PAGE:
English Speakers Grab Bigger Role in Israel Politics — Halting Hebrew and All

Americans and Brits Run for Office Across Holy Land

By Ben Sales

Published October 02, 2013.

(page 3 of 3)

Parallel to Javor’s campaign, a Tel Aviv movement called Kol Oleh — which means both “rising voice” and “immigrant’s voice” — aims to get out the vote among the city’s Anglos. The group is hosting candidates’ forums in English leading up to Election Day, and over the summer hosted parlor meetings to discuss municipal issues with local Anglos.

“Decisions were being made and it seemed like the population had no connection to things going on around them,” said Guy Seemann, the head of Kol Oleh. “Kol Oleh wanted to start with the elections as a benchmark to get involved in civil society.”

But Jerusalem Deputy Mayor Naomi Tzur, a native of England whose slate boasts a handful of Anglos, says English-speaking immigrants must learn Hebrew rather than relying on English-language services.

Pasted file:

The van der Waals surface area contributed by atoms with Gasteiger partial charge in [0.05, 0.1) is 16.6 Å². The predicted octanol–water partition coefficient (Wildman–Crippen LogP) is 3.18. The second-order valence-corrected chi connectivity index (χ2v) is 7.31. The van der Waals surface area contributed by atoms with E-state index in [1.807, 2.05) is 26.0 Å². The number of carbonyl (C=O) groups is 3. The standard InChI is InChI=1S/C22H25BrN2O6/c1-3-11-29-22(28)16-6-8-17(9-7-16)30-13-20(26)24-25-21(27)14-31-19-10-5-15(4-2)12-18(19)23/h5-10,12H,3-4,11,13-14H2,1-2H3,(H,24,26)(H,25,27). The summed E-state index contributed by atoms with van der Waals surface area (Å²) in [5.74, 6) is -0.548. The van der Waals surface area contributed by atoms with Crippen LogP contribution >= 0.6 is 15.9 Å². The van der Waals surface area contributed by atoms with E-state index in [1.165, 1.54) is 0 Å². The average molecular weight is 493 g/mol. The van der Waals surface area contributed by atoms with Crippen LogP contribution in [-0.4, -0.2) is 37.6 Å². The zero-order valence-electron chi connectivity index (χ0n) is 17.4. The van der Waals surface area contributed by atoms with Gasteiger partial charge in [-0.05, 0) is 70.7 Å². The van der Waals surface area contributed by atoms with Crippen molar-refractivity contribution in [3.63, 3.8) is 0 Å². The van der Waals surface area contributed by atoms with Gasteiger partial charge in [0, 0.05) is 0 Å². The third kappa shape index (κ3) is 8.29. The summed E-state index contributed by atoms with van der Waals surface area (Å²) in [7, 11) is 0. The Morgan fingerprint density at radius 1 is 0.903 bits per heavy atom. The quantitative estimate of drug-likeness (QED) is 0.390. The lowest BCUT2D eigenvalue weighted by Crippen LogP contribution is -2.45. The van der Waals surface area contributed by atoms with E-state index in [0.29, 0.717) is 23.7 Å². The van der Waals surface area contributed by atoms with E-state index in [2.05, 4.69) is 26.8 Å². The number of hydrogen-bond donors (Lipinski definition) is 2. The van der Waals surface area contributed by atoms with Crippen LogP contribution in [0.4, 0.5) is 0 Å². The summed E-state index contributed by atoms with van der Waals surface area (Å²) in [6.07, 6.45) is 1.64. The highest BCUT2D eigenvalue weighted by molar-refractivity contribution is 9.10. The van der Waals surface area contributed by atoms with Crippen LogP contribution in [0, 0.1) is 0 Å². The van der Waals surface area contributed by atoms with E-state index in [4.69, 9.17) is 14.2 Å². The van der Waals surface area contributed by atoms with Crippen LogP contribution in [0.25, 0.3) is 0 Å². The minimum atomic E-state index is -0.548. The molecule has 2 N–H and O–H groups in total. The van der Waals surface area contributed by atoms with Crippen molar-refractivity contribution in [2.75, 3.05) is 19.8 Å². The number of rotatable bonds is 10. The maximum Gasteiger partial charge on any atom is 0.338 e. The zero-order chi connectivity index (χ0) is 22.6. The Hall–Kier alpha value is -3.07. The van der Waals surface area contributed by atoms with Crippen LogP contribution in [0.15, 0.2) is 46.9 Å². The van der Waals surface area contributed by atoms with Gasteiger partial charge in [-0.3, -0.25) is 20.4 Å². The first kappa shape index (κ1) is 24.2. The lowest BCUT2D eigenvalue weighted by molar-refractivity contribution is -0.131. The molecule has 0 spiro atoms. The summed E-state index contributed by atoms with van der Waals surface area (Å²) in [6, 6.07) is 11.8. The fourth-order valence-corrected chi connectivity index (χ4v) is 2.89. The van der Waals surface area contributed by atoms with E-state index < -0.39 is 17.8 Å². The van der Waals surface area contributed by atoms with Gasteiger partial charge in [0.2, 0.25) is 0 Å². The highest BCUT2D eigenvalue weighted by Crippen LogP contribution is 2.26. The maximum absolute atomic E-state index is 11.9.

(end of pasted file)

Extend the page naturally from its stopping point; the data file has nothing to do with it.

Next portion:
“Wherever they go in the world, they’re so confident that their language is known by everybody,” said Tzur, who moved to Israel in 1966. “They remain in a colony of their own and there are very few who break out of that cocoon.

“You can’t have just enough Hebrew to go shopping or talk to your neighbor about a leak in the roof. You need to be really fluent.”

As newcomers to their slates, many of the Anglo candidates have a slim chance of winning seats in their respective councils. But Leventhal says that any Anglo political activism will help advance the community no matter the result.

“Americans come from a culture of community, concern and respect,” he said. “They’re not going to want to come to a city that doesn’t provide quality of life.”



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